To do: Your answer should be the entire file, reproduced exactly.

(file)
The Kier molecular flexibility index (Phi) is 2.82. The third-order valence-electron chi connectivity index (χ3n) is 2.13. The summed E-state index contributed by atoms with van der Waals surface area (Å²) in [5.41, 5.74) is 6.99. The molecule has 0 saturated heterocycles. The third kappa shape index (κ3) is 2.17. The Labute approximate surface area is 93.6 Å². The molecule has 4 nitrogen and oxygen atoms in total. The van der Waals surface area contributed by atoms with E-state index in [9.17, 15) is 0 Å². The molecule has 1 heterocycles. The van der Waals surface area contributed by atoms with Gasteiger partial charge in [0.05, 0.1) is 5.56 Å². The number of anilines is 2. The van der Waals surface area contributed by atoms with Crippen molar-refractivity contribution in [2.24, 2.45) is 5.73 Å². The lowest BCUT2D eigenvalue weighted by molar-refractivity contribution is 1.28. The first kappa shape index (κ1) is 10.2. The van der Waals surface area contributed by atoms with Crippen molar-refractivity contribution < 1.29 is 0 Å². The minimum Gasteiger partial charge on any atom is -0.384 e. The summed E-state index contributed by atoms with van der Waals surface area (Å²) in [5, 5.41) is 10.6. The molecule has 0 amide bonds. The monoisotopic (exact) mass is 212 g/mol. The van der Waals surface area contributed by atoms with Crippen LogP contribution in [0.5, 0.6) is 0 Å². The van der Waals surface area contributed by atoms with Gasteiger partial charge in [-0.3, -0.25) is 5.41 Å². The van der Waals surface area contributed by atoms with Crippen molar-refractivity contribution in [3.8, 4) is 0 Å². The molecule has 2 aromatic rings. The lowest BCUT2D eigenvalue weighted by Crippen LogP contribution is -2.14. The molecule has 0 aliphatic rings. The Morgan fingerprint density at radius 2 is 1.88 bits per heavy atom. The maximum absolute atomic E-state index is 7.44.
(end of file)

The Kier molecular flexibility index (Phi) is 2.82. The third-order valence-electron chi connectivity index (χ3n) is 2.13. The summed E-state index contributed by atoms with van der Waals surface area (Å²) in [5.41, 5.74) is 6.99. The molecule has 0 saturated heterocycles. The third kappa shape index (κ3) is 2.17. The Labute approximate surface area is 93.6 Å². The molecule has 4 nitrogen and oxygen atoms in total. The van der Waals surface area contributed by atoms with E-state index in [9.17, 15) is 0 Å². The molecule has 1 heterocycles. The van der Waals surface area contributed by atoms with Gasteiger partial charge in [0.05, 0.1) is 5.56 Å². The number of anilines is 2. The van der Waals surface area contributed by atoms with Crippen molar-refractivity contribution in [2.24, 2.45) is 5.73 Å². The lowest BCUT2D eigenvalue weighted by molar-refractivity contribution is 1.28. The first kappa shape index (κ1) is 10.2. The van der Waals surface area contributed by atoms with Crippen molar-refractivity contribution < 1.29 is 0 Å². The minimum Gasteiger partial charge on any atom is -0.384 e. The summed E-state index contributed by atoms with van der Waals surface area (Å²) in [5, 5.41) is 10.6. The molecule has 0 amide bonds. The monoisotopic (exact) mass is 212 g/mol. The van der Waals surface area contributed by atoms with Crippen LogP contribution in [0.5, 0.6) is 0 Å². The van der Waals surface area contributed by atoms with Gasteiger partial charge in [-0.3, -0.25) is 5.41 Å². The van der Waals surface area contributed by atoms with Crippen molar-refractivity contribution in [3.8, 4) is 0 Å². The molecule has 2 aromatic rings. The lowest BCUT2D eigenvalue weighted by Crippen LogP contribution is -2.14. The molecule has 0 aliphatic rings. The Morgan fingerprint density at radius 2 is 1.88 bits per heavy atom. The maximum absolute atomic E-state index is 7.44.